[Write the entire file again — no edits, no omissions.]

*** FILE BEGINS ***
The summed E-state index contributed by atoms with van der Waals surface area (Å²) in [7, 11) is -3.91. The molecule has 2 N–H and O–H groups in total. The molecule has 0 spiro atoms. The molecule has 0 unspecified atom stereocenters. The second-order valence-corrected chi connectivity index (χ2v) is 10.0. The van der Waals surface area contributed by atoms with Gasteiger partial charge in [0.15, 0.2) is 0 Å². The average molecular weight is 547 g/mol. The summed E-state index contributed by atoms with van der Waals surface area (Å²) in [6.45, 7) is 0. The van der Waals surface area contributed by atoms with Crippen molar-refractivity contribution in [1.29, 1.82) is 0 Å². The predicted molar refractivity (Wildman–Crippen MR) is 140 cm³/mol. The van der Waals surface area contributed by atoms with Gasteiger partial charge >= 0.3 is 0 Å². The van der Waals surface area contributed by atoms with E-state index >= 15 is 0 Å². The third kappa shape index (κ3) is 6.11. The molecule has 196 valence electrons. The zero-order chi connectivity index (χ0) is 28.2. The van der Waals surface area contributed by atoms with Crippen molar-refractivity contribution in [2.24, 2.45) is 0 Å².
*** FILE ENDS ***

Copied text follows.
The summed E-state index contributed by atoms with van der Waals surface area (Å²) in [7, 11) is -3.91. The molecule has 2 N–H and O–H groups in total. The molecule has 0 spiro atoms. The molecule has 0 unspecified atom stereocenters. The second-order valence-corrected chi connectivity index (χ2v) is 10.0. The van der Waals surface area contributed by atoms with Gasteiger partial charge in [0.15, 0.2) is 0 Å². The average molecular weight is 547 g/mol. The summed E-state index contributed by atoms with van der Waals surface area (Å²) in [6.45, 7) is 0. The van der Waals surface area contributed by atoms with Crippen molar-refractivity contribution in [1.29, 1.82) is 0 Å². The predicted molar refractivity (Wildman–Crippen MR) is 140 cm³/mol. The van der Waals surface area contributed by atoms with Gasteiger partial charge >= 0.3 is 0 Å². The van der Waals surface area contributed by atoms with E-state index >= 15 is 0 Å². The third kappa shape index (κ3) is 6.11. The molecule has 196 valence electrons. The zero-order chi connectivity index (χ0) is 28.2. The van der Waals surface area contributed by atoms with Crippen molar-refractivity contribution in [2.24, 2.45) is 0 Å².